Breathing asbestos fibers can be dangerous and each exposure to asbestos material can increase your health risks. Therefore, it is especially important for homeowners to be informed about the potential for asbestos in any home they consider buying.
Did You Know?
You cannot identify whether a material contains asbestos or not simply by looking at it.
What Is Asbestos and How Is It Used?
While asbestos is a naturally occurring, mineral fiber found in soil and rock, it’s long been used as a construction material in homes. This is because asbestos does not conduct electricity and is resistant to heat and fire. It’s found in materials like floor and ceiling tiles, cement and friction products, and heat resistant fabrics.
Why Test for Asbestos?
The Environmental Protection Agency (EPA) states that those exposed to asbestos fibers are at a greater risk of developing lung cancer. Since you cannot tell if there is asbestos in a floor, wall, or ceiling solely by looking at it, testing is important to gauge the risk. It is particularly crucial for anyone considering home renovations. Disturbing asbestos-containing materials causes fibers to be released into the air, which people then inhale.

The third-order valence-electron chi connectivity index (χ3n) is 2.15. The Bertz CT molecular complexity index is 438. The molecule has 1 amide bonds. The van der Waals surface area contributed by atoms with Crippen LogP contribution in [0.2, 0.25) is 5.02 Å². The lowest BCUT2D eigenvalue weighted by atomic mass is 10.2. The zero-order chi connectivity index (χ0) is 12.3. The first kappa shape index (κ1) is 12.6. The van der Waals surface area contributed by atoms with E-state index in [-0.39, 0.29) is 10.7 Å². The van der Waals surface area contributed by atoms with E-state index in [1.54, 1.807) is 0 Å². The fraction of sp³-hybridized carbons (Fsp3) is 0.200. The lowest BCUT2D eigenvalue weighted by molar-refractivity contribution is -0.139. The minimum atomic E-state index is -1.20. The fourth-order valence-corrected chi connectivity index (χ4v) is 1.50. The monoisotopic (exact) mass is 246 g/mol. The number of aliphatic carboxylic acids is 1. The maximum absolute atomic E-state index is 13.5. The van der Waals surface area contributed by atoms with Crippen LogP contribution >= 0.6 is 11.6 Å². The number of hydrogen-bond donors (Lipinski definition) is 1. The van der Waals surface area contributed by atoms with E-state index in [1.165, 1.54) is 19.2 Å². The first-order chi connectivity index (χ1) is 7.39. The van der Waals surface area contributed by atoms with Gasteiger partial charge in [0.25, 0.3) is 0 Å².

Unfortunately, breathing in asbestos may lead to serious health problems. When you inhale asbestos, the fibers get trapped in your lungs. This can lead to mesothelioma, a chronic disease of the lungs characterized by shortness of breath and coughing. Because of the serious health risks caused by asbestos, we recommend new homeowners—and especially home renovators—get professional asbestos testing at their home or place of work.
Where Is Asbestos Found?
Since asbestos materials were so popular prior to 1980, it can be found in a number of different places. Homes and buildings built prior to 1980 are likely to have at least some asbestos within the building materials. Typically, it is found in exterior siding, roof shingles, flooring, caulking, attic and wall insulation, and paint or patching compounds.
If asbestos is contained, it may never be an issue. However, asbestos testing needs to be done if home renovations are part of your future plans. Our inspectors can help identify potential asbestos materials that may need to be tested for conclusive results. If asbestos is discovered, you’ll need to understand the additional costs for remediation and be sure to add those expenses to your total renovation budget. A licensed abatement contractor must complete remediation prior to any other demolition being started.
Get Asbestos Testing to Stay Informed!
Nothing can send a potential homebuyer running more quickly than the word “asbestos” and with good reason. Asbestos is a known hazard since the fibers can damage the lung tissues once inhaled. However, don’t panic! It’s important to keep in mind that it can be removed and should not necessarily prevent you from buying the home you want. The main issue is that you should be informed. Then you can make the best decision for how to move forward.